By Khrysta Imperial Rara, VERA Files
The 25 dolphins from the Solomon Islands that are now in Subic are well-cared for and free to interact with each other, according to Resorts World Sentosa (RWS) in Singapore.
In a statement sent to Yahoo/VERA Files in reaction to the article "Animal groups seek return of Solomon dolphins in Subic to their native habitat," Lim Soon Hua, RWS director for communications, said their dolphins currently in the Philippines are in a "facility which comes with a dedicated veterinary clinic, a marine mammal clinical diagnostic laboratory and enclosures that exceed international standards such as those set by the Association of Zoos and Aquariums and the Alliance of Marine Mammal Parks and Aquariums."
The RWS-owned Indo-Pacific bottlenose dolphins (Tursiops aduncus) are temporarily kept in Ocean Adventure, an open-water marine park in the Subic Bay Freeport zone, about 100 km northwest of Manila Bay.
Lim said "The area where our dolphins are housed is restricted for safety and security reasons."
Lim also said the wild-caught cetaceans have " ample space to swim, interact and bond with their fellow pod mates and are cared for by our team of veterinarians and marine mammal specialists who collectively represent over 300 years of relevant experience working in more than 60 marine mammal facilities globally".
"Our Indo-Pacific bottlenose dolphins were acquired according to Convention on International Trade in Endangered Species of Wild Fauna and Flora (CITES) requirements. The movement of marine animals, including dolphins, is governed by the United Nations Environment Programme which upholds the policies of CITES. The species of dolphins that will be housed at the Marine Life Park are not classified as endangered, nor are they threatened with extinction," he further said.
Lim said "We have always maintained that there are no plans to conduct animal shows. As part of caring for our marine mammals, the Marine Life Park team has introduced various enrichment devices that are water resistant, durable and safe for our animals. Dolphins in the wild are often in search of opportunities to interact and play. In zoological environments, balls and hoops encourage play activities among dolphins. These activities promote health and social interaction among the animals."
He said the Marine Life Park opens in 2012, and stressed, "We believe it will have a role in inspiring and promoting marine conservation."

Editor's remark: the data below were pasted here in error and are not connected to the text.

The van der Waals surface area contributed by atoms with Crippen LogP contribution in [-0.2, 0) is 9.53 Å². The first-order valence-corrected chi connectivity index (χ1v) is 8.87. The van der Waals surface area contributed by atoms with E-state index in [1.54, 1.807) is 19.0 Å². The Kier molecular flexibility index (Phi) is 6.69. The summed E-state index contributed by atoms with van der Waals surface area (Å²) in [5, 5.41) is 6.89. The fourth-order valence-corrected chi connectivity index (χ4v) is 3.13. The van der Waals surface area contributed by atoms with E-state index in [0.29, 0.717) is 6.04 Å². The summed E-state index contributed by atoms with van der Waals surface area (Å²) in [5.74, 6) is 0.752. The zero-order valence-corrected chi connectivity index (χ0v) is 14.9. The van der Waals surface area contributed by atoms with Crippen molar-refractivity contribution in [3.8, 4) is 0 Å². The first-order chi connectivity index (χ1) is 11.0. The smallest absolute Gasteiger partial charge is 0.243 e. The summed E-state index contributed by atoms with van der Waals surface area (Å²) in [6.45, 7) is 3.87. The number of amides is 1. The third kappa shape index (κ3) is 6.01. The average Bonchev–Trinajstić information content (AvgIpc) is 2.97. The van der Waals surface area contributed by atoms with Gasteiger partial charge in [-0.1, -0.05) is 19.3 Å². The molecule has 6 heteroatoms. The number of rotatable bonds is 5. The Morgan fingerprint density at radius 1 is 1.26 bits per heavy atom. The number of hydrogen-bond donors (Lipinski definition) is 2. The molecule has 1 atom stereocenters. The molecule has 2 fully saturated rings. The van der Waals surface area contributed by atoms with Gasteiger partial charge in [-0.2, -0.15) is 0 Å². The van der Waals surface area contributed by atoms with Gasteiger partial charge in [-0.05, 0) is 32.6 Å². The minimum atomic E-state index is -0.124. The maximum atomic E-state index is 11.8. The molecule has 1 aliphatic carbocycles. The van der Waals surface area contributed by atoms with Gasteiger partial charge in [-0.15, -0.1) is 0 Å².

On Nov.12, several animal protection groups, among them Singapore's Animal Concerns Research and Education Society (ACRES), Earth Island Institute (EII) and the Philippine Welfare Society (PAWS) launched the "Save the World's Saddest Dolphins" campaign at the Bonifacio Global City in Taguig. They called on the Philippine government to ban the re-export of the dolphins to the RWS Marine Life Park in Singapore and return them to Solomon Islands, their native habitat.
They went to Subic on Nov. 14 to see for themselves the condition of the dolphins.
Louis Ng, a biologist and executive director of Singapore charity Animal Concerns Research and Education Society (ACRES), said the group saw and filmed the trainers using basketballs and hula-hoops during the training. "We are puzzled by this as RWS has always maintained that they have no plans for animal shows," he said.
Trixie Concepcion, Regional Director of Earth Island Institute doubts RWS' claim that the facility where the dolphins are being kept is truly a 'well established facility'.
"The Ocean Adventure Park which houses the dolphins has had 4 out of its 5 false killer whales die in just a few years of operation. All four false killer whales were all juveniles and died before they were sexually mature," she said.
"Moreover," she said, " Ocean Adventure has been sued for the violation of the Environmental Impact Statement System of the Philippines (PD 1586) as well as the violation of the Animal Welfare Act (RA 8485), a well established facility, indeed!"
Concepcion disagrees that the method RWS used to obtain the dolphins conforms to CITES requirements. She said the export of dolphins from the Solomon Islands was put under the Review of Significant Trade in the Animals Committee of CITES in 2008 due to the issue of sustainability.
"In that meeting in 2008, the Solomon Islands government committed to stopping the export of dolphins if it was proven to be unsustainable. This September 2011, the government of the Solomon Islands announced that all dolphin exports will be banned starting January 2012, an admission that the past dolphin hunts have been largely unregulated and unsustainable," Concepcion noted.
Concepcion said that in their talks with the Philippine government pertinent authorities, nobody could verify the present condition of the 25 dolphins. "They could not even tell us if all 25 dolphins are alive," she said.
(VERA Files is put out by veteran journalists taking a deeper look at current issues. Vera is Latin for "true.")